Calibrating the sociometer: the relational contingencies of self-esteem.

  title={Calibrating the sociometer: the relational contingencies of self-esteem.},
  author={Sandra L. Murray and Dale W. Griffin and Paul Rose and Gina M. Bellavia},
  journal={Journal of personality and social psychology},
  volume={85 1},
A longitudinal daily diary study examined how chronic perceptions of a partner's regard for oneself might affect the day-to-day relational contingencies of self-esteem. Married partners each completed a diary for 21 days, and completed measures of satisfaction twice over the year. Multilevel analyses revealed that people who chronically felt more positively regarded compensated for one day's acute self-doubts by perceiving greater acceptance and love from their partner on subsequent days. In… 
For Better or Worse? Self-Esteem and the Contingencies of Acceptance in Marriage
A longitudinal daily diary study examined the origins and consequences of perceiving a partner's acceptance and love as contingent on professional success, and revealed that low self-esteem men and women felt more accepted and loved by their partner on days when their professional lives were marked by success.
Putting the partner within reach: a dyadic perspective on felt security in close relationships.
Putting the partner of a dating couple more within the psychological grasp of low self-esteem people may effectively increase felt security in the partner's regard.
Singlehood and Attunement of Self-Esteem to Friendships
It is suggested that singles are psychologically attuned to their friendships, and such attunement may benefit their belongingness and self-esteem.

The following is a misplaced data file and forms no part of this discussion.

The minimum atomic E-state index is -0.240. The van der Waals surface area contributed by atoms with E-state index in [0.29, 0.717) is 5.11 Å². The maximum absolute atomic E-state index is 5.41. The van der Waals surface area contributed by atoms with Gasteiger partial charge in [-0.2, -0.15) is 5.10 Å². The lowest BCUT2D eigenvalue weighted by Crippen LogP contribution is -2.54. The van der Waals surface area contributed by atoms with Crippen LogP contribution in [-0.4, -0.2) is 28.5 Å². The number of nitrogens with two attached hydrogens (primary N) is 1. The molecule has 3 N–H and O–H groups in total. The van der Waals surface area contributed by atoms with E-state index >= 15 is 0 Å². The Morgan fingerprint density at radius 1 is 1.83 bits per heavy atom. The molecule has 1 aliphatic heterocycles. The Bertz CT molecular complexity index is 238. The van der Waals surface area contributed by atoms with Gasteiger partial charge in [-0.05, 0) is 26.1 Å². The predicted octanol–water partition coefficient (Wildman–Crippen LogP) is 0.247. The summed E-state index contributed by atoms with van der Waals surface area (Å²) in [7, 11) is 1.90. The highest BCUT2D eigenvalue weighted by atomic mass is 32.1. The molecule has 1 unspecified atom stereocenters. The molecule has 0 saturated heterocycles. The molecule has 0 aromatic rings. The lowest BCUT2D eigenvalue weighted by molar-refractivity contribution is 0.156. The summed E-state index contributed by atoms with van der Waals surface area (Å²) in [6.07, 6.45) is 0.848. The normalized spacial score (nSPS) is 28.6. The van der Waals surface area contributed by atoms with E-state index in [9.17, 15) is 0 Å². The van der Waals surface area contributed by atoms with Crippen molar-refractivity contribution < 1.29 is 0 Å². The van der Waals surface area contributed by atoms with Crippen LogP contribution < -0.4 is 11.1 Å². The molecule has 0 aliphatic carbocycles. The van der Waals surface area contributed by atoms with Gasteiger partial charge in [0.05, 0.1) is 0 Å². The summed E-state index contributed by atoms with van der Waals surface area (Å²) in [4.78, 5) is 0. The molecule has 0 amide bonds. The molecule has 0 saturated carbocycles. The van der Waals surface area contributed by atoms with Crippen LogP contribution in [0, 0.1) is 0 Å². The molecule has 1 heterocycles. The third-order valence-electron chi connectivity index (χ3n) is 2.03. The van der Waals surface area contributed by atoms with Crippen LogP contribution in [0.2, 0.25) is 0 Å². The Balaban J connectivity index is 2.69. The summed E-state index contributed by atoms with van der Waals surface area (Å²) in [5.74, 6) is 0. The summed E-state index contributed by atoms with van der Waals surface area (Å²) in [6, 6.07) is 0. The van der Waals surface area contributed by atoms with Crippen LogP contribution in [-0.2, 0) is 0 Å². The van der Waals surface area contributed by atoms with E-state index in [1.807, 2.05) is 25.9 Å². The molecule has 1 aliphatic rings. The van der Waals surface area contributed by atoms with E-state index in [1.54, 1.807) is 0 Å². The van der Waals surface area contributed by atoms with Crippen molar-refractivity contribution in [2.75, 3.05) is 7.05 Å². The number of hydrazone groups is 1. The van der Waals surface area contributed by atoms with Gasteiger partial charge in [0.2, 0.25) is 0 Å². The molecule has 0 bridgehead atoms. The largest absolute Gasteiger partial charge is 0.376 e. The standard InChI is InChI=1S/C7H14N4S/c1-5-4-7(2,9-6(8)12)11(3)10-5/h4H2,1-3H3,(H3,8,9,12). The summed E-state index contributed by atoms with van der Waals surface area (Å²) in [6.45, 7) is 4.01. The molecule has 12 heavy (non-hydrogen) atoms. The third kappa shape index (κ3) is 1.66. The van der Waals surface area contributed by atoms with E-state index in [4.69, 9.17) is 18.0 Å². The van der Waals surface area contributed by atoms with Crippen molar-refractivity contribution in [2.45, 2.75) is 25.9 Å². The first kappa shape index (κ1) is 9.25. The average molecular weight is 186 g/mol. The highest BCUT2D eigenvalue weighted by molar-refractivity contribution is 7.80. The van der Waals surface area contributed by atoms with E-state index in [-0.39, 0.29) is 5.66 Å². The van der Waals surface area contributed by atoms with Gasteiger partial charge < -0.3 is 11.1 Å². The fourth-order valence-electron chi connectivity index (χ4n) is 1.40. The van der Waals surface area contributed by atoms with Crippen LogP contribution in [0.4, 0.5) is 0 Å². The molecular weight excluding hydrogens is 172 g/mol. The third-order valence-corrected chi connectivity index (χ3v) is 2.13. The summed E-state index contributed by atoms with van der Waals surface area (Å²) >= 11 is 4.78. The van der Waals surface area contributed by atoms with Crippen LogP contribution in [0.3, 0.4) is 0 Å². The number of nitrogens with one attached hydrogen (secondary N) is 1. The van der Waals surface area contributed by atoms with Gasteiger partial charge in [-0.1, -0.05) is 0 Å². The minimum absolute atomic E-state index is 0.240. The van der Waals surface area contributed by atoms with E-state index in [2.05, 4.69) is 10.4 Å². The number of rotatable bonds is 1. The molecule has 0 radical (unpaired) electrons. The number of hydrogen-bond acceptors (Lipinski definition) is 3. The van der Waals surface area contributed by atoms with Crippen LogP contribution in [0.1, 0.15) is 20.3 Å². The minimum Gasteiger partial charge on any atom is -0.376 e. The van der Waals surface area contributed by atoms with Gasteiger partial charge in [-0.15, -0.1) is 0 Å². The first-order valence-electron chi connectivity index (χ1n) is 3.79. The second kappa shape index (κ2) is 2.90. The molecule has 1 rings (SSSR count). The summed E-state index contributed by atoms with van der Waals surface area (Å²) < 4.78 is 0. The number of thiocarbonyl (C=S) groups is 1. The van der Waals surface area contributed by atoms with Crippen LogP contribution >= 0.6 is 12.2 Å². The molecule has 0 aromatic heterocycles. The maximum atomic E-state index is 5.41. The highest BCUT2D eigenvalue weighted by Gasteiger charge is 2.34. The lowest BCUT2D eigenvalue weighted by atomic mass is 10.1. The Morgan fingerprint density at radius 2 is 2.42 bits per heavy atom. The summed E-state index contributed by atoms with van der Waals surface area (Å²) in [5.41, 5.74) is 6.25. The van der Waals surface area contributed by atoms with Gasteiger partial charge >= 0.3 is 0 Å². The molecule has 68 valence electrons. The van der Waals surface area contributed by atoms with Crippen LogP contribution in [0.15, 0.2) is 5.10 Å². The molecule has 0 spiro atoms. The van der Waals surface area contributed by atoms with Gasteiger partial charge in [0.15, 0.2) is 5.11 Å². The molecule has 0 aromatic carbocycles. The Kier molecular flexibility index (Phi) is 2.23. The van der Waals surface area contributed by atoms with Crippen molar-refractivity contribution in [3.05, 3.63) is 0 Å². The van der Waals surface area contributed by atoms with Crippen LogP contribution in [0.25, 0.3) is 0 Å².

Investigating Self-Esteem, Self-Efficacy, and Relational Psychological Tendencies
Self-esteem is frequently evaluated in relation to other attributes of the human persona, with emphasis often falling to how the trait affects intimate relationships. Today’s society gives priority
Attractiveness and self-esteem: A test of sociometer theory
Sociometer theory (Leary & Baumeister, 2000) proposes that self-esteem is an evolutionary adaptation which functions to monitor the quality and quantity of people’s interpersonal relationships
Individual differences in perceived esteem across cultures
A study was conducted to investigate individual differences in perceived esteem (perceptions of how positively one is viewed by others) and the relationship between perceived esteem, self-esteem,
Examining the Link Between Friendship Contingent Self-Esteem and the Self-Propagating Cycle of Depression
Research has shown that basing one's self-worth on the quality of one's friendships, termed friendship contingent self-esteem (FCSE), is a risk factor for depressive symptoms (Cambron, Acitelli, &
Overcoming acceptance insensitivity: Increasing low self-esteem individuals' perceptions of value to their partners
People with low self-esteem (LSEs) often have doubts about how much their romantic partners love and value them. These doubts, which undermine their relationships, are difficult to overcome because
The Ups and Downs of Social Life: Within-Person Variations in Daily Status and Inclusion Differentially Predict Self-Regard and Interpersonal Behavior.
The results suggest that narcissism operates chiefly as a hierometer (tracking status and regulating assertiveness), whereas self-esteem additionally operates as a sociometer (also tracking inclusion and regulating affiliativeness).